IT workforce planning is lacking at some agencies, report says
December 07, 2016
A look at five agencies found only the Defense Department had implemented a workforce planning process.
David Stegon was a staff reporter for FedScoop and StateScoop from 2011-2014.
One of the great mantras in federal government these days is finding ways to innovate with less, something Microsoft Federal Vice President Greg Myers said his company hears loud and clear.
Later this year, Microsoft plans to release Windows 8, the latest iteration of its operating system that was recently released in Release Preview mode across the web.
Myers said for the government market Windows 8 will give federal agencies the capability and flexibility -- both in form and function -- to run smoothly and efficiently at a price point that fits in with tightening budgets.
“Windows 8 will drive new opportunities for government clients who want enterprise-level security and mobility options like encryption, rights management, even USB-portable environments with all of the flexibility of touch screen, mouse, pen, and keyboard device environments,” Myers said in an interview with FedScoop where he highlighted capabilities of Windows 8 and what government market customers can expect.
Myers said, “With mobile first and the emphasis on digital government, combined with the emergence of BYOD, we know that multiple expectations are on our government customers. Windows 8 features are designed to provide the mobile productivity, security, manageability and virtualization needs of today’s agencies.”
The ability to work from home, telecommute and even conduct remote learning/training is enabled and made stronger with Windows 8.
Myers highlighted a number of key features that will bring immediate aid to government agencies. Top among them is Windows To Go, a literal corporate Windows 8 desktop on a bootable external USB stick. With Windows to Go and companion device licenses, you don’t have to give over your personal machine or device to the enterprise. Myers says Windows To Go supports the BYOD trend and provides a new way to ensure security, with a focus on the information instead of the device.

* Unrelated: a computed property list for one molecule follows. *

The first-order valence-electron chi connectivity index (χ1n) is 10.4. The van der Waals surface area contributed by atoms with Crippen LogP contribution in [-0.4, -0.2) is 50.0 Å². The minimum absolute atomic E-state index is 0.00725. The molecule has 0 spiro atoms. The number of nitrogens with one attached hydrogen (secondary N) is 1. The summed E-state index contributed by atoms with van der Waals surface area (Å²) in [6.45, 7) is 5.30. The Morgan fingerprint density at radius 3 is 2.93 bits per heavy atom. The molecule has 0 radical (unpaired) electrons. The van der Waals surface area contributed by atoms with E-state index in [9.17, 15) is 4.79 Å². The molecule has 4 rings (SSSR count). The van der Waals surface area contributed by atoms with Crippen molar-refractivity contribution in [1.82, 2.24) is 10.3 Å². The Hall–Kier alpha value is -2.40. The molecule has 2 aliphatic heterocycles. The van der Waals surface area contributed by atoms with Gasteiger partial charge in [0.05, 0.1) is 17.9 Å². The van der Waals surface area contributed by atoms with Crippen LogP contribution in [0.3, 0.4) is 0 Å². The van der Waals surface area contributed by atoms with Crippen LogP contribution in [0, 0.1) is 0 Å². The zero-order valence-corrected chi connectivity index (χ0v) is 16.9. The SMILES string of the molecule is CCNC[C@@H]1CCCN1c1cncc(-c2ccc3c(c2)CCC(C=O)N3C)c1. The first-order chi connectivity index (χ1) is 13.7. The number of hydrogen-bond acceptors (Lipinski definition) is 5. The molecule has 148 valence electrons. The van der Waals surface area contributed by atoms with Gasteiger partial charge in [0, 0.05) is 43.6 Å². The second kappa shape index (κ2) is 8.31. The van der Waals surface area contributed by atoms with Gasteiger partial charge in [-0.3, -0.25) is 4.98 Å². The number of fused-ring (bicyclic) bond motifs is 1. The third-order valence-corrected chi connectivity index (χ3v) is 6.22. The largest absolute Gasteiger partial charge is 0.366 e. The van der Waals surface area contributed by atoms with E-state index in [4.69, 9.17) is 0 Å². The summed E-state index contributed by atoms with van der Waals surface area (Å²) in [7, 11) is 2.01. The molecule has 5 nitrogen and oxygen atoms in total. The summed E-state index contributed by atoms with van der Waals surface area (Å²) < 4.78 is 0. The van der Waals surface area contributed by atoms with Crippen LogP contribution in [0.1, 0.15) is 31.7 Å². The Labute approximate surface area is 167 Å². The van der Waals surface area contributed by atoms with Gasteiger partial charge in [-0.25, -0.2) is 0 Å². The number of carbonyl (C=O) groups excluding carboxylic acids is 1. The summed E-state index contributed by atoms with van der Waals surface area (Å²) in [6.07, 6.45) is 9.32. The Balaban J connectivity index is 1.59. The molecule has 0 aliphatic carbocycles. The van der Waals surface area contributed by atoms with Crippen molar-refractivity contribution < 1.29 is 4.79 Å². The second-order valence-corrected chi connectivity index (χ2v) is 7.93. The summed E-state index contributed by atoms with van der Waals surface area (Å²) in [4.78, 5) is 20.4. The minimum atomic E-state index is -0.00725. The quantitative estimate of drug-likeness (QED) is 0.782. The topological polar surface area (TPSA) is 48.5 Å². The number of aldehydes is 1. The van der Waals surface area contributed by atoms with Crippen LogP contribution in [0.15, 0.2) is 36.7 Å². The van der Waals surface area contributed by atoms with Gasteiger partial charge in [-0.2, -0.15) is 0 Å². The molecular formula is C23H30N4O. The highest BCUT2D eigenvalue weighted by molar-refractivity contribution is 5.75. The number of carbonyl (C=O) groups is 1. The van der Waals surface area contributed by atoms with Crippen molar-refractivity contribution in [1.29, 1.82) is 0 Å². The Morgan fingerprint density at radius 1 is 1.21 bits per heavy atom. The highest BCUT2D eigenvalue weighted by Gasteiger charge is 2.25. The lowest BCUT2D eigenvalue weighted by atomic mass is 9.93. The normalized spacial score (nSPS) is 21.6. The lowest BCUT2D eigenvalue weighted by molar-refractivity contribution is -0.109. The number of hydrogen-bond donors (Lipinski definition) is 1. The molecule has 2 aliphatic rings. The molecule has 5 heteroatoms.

Windows 8 also uses the cloud to back up data, making storage on the device minimal and allowing for applications to run faster and smoother than before.
DirectAccess and BranchCache are additional features that will make IT Administrators lives easier. And with Windows 8 App Deployment, PCs that are joined to the agency domain will be able to load internal Windows Metro style apps.
That leads us to the Metro style look and feel of Windows 8. A big note with this new launch, Myers said, is Windows 8’s easy-to-use and highly functional environment for both data consumption and creation on a single device, the heart of which, he says are the applications.
Instead of the traditional start menu, Windows 8 features a tiled screen that CEO Steve Ballmer recently described as “sleek live tiles and not a sea of apps.”
Unlike Windows 7, Windows 8 has been “reimagined from the chipset to the user experience” to connect with the user more. Its Metro-style interface is designed for touchscreen input similar to that in Windows Phone and on the xBbox 360. Each tile represents an application, and displays relevant information such as the number of unread messages on the tile for an e-mail app or the current temperature on a weather application. Metro-style applications run in full-screen, and are able to share information between each other.
The traditional desktop environment is treated as a Metro app, but users can easily flip between the traditional Windows interface with which they are familiar and the new Metro interface. Myers said the government information worker will be able to work faster and smarter than ever before, as the system aims to be more aligned with how people access data and information.
“What we see with Windows 8 is an environment that will allow everyone to work efficiently and use these tools to better do their job,” Myers said. “It truly is a game-changer.”